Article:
November 12, 2008
Report Finds That Most Corporations Fail to Address Risks That Threaten Long-Term Profitability
by Robert Kropp
EIRIS report on responsible business practices finds insufficient ESG risk management and
inadequate disclosure and advocates PRI involvement for responsible investors.
The portrait of risk management and disclosure practices by the companies on the FTSE All World Developed
Index, as found in the recent report entitled "The state
of responsible business 2008: Implications for PRI Signatories", is less than flattering. So
why does Bob Gordon, author of the report and Head of the US Team for The EIRIS Foundation, a UK-based provider of independent research
into the social, environmental and ethical performance of companies, seem optimistic?
"Look at the high levels of risk that investors were subjected to in 2008," Gordon told
SocialFunds.com, referring to the current global fiscal crisis. "It's clear now that if
corporations had done a better job of managing risks and providing adequate disclosure, then
investors could have used that information, not only in their investment decisions but in engaging
as owners with the companies in which they invest."
As an indication of growing
collaboration among investors, Gordon referred to a letter sent to 9,000 companies by more than 50
PRI signatories that hold $4.4 trillion in assets, requesting clarification of their positions on
mitigating risks and providing disclosure. He believes that the letter stands as evidence that the
tide may be turning in favor of active engagement by investors in the companies they own.
"Get involved with PRI!" Gordon implored investors, referring to the UN's Principles for Responsible Investment (PRI), a framework for
investor management of environmental, social and corporate governance (ESG) issues that can affect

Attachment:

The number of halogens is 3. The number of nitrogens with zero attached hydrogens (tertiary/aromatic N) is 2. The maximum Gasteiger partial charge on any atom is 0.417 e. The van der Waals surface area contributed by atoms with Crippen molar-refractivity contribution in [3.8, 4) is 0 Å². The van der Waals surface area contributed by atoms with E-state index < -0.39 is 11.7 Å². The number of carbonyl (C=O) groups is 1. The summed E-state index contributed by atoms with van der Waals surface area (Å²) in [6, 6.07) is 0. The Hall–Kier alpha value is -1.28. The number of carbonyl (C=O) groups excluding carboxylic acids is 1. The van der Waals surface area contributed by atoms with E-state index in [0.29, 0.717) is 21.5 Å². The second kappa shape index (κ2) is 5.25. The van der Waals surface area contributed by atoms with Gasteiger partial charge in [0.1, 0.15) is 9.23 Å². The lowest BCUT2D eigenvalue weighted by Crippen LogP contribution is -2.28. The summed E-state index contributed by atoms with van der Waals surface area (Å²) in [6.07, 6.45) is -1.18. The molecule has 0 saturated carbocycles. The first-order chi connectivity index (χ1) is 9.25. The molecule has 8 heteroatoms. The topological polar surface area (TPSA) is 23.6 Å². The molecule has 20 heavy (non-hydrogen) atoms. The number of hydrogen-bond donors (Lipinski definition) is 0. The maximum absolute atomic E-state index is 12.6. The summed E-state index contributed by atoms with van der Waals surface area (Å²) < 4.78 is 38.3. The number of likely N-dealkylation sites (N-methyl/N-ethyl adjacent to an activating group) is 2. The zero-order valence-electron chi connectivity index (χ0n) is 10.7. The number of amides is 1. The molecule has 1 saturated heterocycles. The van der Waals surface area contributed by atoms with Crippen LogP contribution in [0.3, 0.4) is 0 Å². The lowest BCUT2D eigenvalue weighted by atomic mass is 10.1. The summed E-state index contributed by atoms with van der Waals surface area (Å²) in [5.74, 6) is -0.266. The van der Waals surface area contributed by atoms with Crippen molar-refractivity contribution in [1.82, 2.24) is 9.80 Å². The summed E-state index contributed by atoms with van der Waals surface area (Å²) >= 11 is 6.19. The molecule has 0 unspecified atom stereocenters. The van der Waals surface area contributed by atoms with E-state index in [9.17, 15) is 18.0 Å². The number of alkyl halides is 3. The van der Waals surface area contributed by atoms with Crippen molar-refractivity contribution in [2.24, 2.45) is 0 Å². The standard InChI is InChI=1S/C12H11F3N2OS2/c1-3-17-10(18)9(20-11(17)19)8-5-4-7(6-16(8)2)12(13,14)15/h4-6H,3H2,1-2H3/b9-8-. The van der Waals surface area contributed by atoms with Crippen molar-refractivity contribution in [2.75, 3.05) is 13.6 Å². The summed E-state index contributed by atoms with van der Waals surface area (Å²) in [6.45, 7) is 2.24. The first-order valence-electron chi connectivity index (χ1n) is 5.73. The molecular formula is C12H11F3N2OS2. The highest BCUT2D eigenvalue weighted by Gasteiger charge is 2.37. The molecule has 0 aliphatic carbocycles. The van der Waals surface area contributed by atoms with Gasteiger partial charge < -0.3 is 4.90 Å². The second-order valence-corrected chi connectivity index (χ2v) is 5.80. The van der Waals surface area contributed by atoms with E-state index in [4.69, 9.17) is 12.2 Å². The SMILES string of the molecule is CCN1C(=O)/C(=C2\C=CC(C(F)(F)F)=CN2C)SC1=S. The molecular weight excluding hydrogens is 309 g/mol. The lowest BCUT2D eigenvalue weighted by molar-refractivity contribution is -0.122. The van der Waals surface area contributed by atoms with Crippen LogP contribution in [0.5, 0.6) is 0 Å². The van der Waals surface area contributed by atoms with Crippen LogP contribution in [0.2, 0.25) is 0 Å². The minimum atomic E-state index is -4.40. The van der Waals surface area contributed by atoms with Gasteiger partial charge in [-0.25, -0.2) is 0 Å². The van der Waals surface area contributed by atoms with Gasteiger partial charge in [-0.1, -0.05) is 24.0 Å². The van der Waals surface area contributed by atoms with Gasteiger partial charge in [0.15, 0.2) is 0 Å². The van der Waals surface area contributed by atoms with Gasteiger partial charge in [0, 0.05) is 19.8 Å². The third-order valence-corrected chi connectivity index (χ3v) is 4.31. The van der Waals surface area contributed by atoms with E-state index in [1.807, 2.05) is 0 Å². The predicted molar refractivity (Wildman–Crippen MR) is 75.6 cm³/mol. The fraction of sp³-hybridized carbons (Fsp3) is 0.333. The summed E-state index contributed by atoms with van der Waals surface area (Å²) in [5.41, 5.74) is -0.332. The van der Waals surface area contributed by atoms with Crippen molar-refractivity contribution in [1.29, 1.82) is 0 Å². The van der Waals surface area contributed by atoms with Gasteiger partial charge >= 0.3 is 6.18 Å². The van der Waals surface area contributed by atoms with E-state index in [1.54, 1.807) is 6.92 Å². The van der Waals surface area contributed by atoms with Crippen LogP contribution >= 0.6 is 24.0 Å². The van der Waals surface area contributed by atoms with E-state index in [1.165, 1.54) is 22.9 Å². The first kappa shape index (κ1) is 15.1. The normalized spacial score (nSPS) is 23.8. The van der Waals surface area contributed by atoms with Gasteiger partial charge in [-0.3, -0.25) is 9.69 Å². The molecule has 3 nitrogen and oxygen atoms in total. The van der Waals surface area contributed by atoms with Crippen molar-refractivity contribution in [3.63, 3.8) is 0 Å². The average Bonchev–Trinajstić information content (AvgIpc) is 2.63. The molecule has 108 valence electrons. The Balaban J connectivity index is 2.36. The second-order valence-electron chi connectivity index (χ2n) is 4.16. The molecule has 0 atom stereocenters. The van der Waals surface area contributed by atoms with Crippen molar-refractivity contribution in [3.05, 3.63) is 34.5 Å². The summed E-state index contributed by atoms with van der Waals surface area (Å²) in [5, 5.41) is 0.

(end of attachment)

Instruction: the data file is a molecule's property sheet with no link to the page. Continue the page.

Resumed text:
the performance of investment portfolios.
The PRI, whose signatories manage assets
exceeding $15 trillion, advocates for the inclusion of environmental, social, and governance (ESG)
risks into investment decisions; activist engagement with companies to ensure that ESG issues
become part of corporate policy; and collaboration among investors to enhance effectiveness in
achieving its goals.
The EIRIS report, which addresses all investors but particularly
those who have signed onto the PRI, "explores the key environmental, social and governance (ESG)
risks and opportunities identified by the UN Global Compact of human rights, labour standards in
the supply chain, environment and anti-corruption." It found that "the majority of companies are
exposed to significant risks on these issues." Furthermore, "80% of companies in the FTSE All World
Developed Index face significant unmanaged ESG risks."
The report categorizes companies
according to risk in the areas of human rights, labor standards in the supply chain, environment,
climate change, and bribery and corruption. With the exception of management of environmental
risks, in which over 50% of high-impact companies demonstrated a good management response,